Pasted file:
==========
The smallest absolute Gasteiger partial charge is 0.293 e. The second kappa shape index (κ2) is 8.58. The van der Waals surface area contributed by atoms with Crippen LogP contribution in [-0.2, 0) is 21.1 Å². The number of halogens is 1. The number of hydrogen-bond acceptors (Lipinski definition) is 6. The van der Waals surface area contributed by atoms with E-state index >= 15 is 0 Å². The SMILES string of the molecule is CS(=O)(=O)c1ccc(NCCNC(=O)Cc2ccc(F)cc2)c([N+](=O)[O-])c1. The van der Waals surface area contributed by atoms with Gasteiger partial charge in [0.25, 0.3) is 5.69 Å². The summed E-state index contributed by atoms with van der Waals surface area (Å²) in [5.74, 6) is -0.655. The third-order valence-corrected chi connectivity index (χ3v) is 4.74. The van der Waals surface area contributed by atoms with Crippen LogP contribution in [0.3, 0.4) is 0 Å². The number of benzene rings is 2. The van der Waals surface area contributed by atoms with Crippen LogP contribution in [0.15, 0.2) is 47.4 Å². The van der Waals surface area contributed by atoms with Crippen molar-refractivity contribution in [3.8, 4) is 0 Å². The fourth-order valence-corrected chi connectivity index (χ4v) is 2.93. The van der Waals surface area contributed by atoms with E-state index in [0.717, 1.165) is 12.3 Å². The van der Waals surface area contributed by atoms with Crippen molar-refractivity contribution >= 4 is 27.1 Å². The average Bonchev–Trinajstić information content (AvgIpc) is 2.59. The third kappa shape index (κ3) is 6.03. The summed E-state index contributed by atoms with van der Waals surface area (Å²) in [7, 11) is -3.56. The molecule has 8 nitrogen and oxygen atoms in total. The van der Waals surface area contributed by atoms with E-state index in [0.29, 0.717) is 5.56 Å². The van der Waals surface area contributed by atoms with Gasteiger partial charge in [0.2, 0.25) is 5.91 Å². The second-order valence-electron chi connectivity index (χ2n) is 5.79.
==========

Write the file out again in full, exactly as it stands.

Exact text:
The smallest absolute Gasteiger partial charge is 0.293 e. The second kappa shape index (κ2) is 8.58. The van der Waals surface area contributed by atoms with Crippen LogP contribution in [-0.2, 0) is 21.1 Å². The number of halogens is 1. The number of hydrogen-bond acceptors (Lipinski definition) is 6. The van der Waals surface area contributed by atoms with E-state index >= 15 is 0 Å². The SMILES string of the molecule is CS(=O)(=O)c1ccc(NCCNC(=O)Cc2ccc(F)cc2)c([N+](=O)[O-])c1. The van der Waals surface area contributed by atoms with Gasteiger partial charge in [0.25, 0.3) is 5.69 Å². The summed E-state index contributed by atoms with van der Waals surface area (Å²) in [5.74, 6) is -0.655. The third-order valence-corrected chi connectivity index (χ3v) is 4.74. The van der Waals surface area contributed by atoms with Crippen LogP contribution in [0.3, 0.4) is 0 Å². The number of benzene rings is 2. The van der Waals surface area contributed by atoms with Crippen LogP contribution in [0.15, 0.2) is 47.4 Å². The van der Waals surface area contributed by atoms with Crippen molar-refractivity contribution in [3.8, 4) is 0 Å². The fourth-order valence-corrected chi connectivity index (χ4v) is 2.93. The van der Waals surface area contributed by atoms with E-state index in [0.717, 1.165) is 12.3 Å². The van der Waals surface area contributed by atoms with Crippen molar-refractivity contribution >= 4 is 27.1 Å². The average Bonchev–Trinajstić information content (AvgIpc) is 2.59. The third kappa shape index (κ3) is 6.03. The summed E-state index contributed by atoms with van der Waals surface area (Å²) in [7, 11) is -3.56. The molecule has 8 nitrogen and oxygen atoms in total. The van der Waals surface area contributed by atoms with E-state index in [0.29, 0.717) is 5.56 Å². The van der Waals surface area contributed by atoms with Gasteiger partial charge in [0.2, 0.25) is 5.91 Å². The second-order valence-electron chi connectivity index (χ2n) is 5.79.